Materials and Methods
Microorganisms, media, and growth conditions
Wild-type Geobacter metallireducens strain GS-15 (ATCC 53774) (Aklujkar et al., 2009; Lovley et al., 1993) and a strain of G. metallireducens in which the gene for PilA, the pilus monomer, was deleted (Tremblay et al., 2012) were obtained from our laboratory collection. Methanosarcina barkeri strain DSM 800 (ATCC 43569) was obtained from DSMZ (Braunschweig, Germany).
All culturing was performed under strict anaerobic conditions under a gas phase of N2/CO2 (80/20). Inocula for co-cultures were developed by growing G. metallireducens strains in Fe(III)-citrate (FC) medium (Bagnara et al., 1985), with 20 mmol L−1 ethanol as the sole electron donor and 55 mmol L−1 Fe(III) citrate as the electron acceptor. For co-cultures of G. metallireducens and M. barkeri, G. metallireducens was grown in DSMZ methanogenic medium 120 with 20 mmol L−1 ethanol as the electron donor and nitrate (10 mmol L−1) as the electron acceptor. M. barkeri was grown in the same medium with 30 mmol L−1 acetate as the substrate. Co-cultures were grown in 40 mL medium 120 with a 10% inoculum and with ethanol (20 mmol L−1) as the electron donor as described previously (Rotaru et al., 2014a). The incubation temperature for all methanogenic studies was 37 °C. When noted, magnetite was prepared as previously described (Kang et al., 1996) and added from stock solutions to give a final concentration of 5 mmol L−1 before autoclaving.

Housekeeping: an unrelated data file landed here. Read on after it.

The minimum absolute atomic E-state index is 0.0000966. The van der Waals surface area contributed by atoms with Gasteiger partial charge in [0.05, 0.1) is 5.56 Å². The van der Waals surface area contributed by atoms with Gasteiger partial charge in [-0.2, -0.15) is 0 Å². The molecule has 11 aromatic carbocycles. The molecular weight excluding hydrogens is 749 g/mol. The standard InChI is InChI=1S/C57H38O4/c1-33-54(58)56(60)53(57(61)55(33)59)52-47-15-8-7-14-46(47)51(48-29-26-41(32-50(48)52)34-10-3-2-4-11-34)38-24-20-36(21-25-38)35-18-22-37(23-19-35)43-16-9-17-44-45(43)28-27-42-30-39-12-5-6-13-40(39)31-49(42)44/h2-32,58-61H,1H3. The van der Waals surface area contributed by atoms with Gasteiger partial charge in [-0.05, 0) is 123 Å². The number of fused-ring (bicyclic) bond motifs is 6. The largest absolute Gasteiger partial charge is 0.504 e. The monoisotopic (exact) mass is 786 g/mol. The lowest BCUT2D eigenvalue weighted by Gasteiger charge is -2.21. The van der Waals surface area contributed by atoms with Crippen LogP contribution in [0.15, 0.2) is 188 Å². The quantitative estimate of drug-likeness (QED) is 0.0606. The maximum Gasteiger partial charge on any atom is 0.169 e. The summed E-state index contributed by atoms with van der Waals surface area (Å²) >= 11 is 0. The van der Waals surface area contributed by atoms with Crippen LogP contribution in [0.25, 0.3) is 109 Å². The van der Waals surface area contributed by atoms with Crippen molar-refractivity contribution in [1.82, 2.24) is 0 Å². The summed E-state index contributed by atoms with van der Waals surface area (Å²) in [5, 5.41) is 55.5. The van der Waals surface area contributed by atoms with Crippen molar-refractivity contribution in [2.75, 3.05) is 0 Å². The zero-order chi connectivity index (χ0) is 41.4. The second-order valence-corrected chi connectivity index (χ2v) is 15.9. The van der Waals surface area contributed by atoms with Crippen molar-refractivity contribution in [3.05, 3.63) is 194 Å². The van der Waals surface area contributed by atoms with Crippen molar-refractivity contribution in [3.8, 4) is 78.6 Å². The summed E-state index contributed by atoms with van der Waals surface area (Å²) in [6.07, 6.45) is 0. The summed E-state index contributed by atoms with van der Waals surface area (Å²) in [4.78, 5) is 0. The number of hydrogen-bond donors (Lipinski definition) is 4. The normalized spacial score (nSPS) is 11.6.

The gaseous samples were regularly collected from enrichment cultures with pressure-lock analytical syringes. The concentrations of CH4 were analysed with a gas chromatograph (GC-7890A; Agilent Technologies, Santa Clara, CA, USA) equipped with a flame ionisation detector.
Concentrations of ethanol and acetate were analysed with high-performance liquid chromatography (1260 Infinity; Agilent Technologies, Santa Clara, CA, USA) with a Hi-plex H column equipped with a refractive index detector.